By: Frank Gramarossa Published: April 2016

An Explanation of New York's Construction Workplace Safety Statutes

A common feeling of apprehension among contractors in New York State is compliance with New York’s workplace safety statutes.These statutes codify a common law duty of owners and general contractors to maintain a safe work environment.Labor Law §200 imposes a general duty on owners, general contractors, and/or their agents who have authority to control working conditions at the site to correct or protect construction workers from any unsafe conditions.If this duty is violated and such violations were a contributing factor to the cause of the accident, the owner(s) and general contractor(s) are liable for any resulting injuries.Labor Law §240(1), otherwise known as the “Scaffold Law”, imposes a specific duty on contractors and owners to provide appropriate scaffolding and other safety measures where workers are engaged in “erection, demolition, repairing, altering, painting, cleaning or pointing of building or structure”. Absolute liability is imposed under Section 240 if a worker is injured because such protections are insufficient.Finally, Labor Law §241(6) imposes a broader, nondelegable duty on owners, general contractors, and their agents to “provide reasonable and adequate protection and safety” to construction workers. These reasonable and adequate measures of protection are found in New York’s Industrial Code.

In the past, New York courts have been hesitant to dismiss claims involving violations of Labor Law §§200, 240 and 241.This trend continues, as reflected in the recent Court of Appeals decision in Barreto v. Metropolitan Transportation Authority, 25 N.Y.3d 426 (2015).In Barreto, the plaintiff was an asbestos handler employed by a contractor that was hired by the City of New York to perform asbestos removal from electrical cables underneath city streets.The contractor hired a site safety consultant, IMS Safety Inc. (IMS), to supervise the work and ensure that it was completed in a safe work environment.Plaintiff and several other workers climbed through a manhole and descended approximately 10 feet by way of a ladder while they completed the asbestos removal.The workers then exited the manhole and began to break down the containment enclosure surrounding the manhole.In doing so, plaintiff fell through the uncovered manhole. Plaintiff sued the City of New York, the New York City Transit Authority (NYCTA) on behalf of the Metropolitan Transit Authority, as well as the site safety consultant, IMS, alleging that the manhole should have been covered or surrounded by guardrails.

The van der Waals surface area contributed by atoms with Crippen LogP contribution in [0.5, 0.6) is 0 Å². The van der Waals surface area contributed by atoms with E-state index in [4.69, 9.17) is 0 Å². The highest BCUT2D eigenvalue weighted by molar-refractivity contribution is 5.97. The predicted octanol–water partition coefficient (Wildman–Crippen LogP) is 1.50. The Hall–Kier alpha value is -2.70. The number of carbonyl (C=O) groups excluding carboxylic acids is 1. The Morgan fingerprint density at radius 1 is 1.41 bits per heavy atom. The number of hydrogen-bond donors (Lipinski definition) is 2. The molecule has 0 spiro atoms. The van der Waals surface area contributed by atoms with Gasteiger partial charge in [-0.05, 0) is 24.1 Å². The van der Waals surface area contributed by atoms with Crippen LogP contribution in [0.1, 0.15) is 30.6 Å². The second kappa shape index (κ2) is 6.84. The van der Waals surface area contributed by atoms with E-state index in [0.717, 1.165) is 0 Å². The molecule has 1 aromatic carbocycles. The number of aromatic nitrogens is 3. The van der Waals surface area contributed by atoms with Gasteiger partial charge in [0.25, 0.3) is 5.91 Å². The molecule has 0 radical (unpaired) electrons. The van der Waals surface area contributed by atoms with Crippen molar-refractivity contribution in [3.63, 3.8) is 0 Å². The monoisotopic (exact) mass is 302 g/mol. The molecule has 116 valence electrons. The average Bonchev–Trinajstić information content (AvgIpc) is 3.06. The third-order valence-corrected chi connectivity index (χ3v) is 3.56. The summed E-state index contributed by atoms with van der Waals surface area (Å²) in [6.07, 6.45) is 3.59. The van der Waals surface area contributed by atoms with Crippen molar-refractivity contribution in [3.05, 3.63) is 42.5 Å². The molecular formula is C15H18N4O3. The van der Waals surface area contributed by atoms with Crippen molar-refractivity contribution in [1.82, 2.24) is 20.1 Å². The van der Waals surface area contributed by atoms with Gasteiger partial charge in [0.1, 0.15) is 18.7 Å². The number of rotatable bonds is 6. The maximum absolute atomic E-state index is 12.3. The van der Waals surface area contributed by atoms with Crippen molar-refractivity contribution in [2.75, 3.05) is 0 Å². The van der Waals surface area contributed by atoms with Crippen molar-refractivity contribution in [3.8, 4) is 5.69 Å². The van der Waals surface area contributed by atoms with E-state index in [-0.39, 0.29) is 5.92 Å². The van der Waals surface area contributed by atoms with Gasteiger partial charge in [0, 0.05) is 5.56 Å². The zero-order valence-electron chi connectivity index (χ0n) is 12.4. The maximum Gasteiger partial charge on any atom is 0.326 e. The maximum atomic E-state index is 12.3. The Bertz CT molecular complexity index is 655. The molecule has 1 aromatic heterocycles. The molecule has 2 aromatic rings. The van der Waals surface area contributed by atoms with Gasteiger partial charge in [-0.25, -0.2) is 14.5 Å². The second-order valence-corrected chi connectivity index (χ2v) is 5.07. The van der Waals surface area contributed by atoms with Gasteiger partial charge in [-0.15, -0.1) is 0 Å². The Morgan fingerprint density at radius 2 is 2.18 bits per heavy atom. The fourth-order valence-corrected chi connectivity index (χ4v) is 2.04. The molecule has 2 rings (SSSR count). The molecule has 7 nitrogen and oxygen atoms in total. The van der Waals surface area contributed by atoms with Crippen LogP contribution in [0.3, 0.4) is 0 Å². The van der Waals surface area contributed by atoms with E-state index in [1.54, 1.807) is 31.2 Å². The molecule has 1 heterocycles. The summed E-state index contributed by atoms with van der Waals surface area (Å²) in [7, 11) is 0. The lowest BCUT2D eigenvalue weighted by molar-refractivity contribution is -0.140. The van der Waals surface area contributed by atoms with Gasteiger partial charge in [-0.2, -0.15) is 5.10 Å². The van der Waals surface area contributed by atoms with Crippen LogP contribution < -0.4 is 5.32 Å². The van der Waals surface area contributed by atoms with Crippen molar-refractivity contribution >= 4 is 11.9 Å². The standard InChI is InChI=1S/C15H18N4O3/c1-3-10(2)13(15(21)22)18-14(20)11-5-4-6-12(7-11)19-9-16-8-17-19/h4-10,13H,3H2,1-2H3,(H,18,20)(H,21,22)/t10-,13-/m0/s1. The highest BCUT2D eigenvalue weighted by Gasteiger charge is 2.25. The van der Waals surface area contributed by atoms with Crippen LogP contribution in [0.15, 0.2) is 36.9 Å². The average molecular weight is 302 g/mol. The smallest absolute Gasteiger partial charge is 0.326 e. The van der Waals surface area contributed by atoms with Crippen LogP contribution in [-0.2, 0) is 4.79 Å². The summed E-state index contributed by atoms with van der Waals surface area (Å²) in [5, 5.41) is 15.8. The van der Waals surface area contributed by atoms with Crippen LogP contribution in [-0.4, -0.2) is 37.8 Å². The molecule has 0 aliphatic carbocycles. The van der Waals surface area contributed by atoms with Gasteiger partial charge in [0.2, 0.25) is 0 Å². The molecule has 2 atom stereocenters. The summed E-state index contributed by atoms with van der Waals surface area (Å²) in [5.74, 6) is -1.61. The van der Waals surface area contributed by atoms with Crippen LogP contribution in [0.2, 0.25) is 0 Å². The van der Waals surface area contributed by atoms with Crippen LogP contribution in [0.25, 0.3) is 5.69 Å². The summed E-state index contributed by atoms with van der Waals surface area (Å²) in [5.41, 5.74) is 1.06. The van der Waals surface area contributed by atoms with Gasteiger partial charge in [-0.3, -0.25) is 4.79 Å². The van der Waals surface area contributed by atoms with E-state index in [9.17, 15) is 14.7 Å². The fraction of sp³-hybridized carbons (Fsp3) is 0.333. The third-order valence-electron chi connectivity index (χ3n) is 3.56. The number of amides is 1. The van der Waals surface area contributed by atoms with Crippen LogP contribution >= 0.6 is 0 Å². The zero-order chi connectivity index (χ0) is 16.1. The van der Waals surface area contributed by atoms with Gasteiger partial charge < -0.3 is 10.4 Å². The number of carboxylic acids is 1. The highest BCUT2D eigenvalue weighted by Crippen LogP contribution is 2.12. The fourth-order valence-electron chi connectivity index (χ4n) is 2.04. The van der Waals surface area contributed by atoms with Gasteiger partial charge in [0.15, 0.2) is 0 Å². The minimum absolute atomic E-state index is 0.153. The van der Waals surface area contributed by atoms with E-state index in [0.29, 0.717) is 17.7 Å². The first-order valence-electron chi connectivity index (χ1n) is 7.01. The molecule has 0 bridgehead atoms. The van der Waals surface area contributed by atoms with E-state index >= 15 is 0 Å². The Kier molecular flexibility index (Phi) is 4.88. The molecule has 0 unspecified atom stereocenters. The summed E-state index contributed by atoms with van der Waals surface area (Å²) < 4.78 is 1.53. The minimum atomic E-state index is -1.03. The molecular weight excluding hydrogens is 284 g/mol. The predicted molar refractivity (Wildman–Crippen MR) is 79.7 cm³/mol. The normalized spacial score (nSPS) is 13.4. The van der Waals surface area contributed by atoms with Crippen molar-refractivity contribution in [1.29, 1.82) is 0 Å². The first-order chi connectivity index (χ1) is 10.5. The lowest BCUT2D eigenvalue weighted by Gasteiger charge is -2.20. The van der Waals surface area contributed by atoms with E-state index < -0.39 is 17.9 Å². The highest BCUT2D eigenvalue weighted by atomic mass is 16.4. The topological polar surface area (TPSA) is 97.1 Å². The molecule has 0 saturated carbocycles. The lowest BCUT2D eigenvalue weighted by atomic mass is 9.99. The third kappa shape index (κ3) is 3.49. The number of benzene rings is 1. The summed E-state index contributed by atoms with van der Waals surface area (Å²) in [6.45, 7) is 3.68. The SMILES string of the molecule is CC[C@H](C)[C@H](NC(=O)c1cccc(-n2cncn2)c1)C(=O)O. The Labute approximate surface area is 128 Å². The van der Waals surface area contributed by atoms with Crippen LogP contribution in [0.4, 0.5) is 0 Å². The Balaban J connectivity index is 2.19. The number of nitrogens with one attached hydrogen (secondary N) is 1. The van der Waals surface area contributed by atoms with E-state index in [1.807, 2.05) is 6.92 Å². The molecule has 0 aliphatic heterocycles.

The trial  court dismissed the plaintiff’s claims on the grounds that he was the sole cause of his injuries because he disregarded his supervisor’s instructions by dismantling the containment enclosure before the manhole cover was replaced.   This decision was affirmed on appeal by the Appellate Division, but the Court of Appeals reversed, reinstating the plaintiff’s claims and remitting the matter back to the trial court.  The Court of Appeals found that the plaintiff could not have been solely responsible for his own injuries because it took at least two workers to lift and move the heavy manhole cover.   Therefore, plaintiff had established liability against the City, the NYCTA, and the MTA on his Labor Law §240(1) claims because 1) the accident was caused by a violation of the statute (here, the absence of an adequate safety device surrounding the manhole), and 2) the absence of such safety device contributed to the cause of the accident. 

The moral of the story: claims involving New York’s workplace safety statutes are rarely dispelled by the courts without a trial—particularly when a contractor fails to prove that it took adequate safety precautions to protect workers.  Thus, in order to avoid costly, complex litigation, contractors should pay particular attention to the obligations imposed by New York’s Labor Law.  Contractors not only have to make safety a priority, but in order to have any chance at staving off such a claim they must have the documentation to prove that safety was a priority, that workers were adequately protected from the usual hazards involved in construction and that but for the worker’s own actions the accident could not have happened. Good legal counsel can help you in advising you what documentation could be considered adequate to give your firm a chance at successfully defending such claims.

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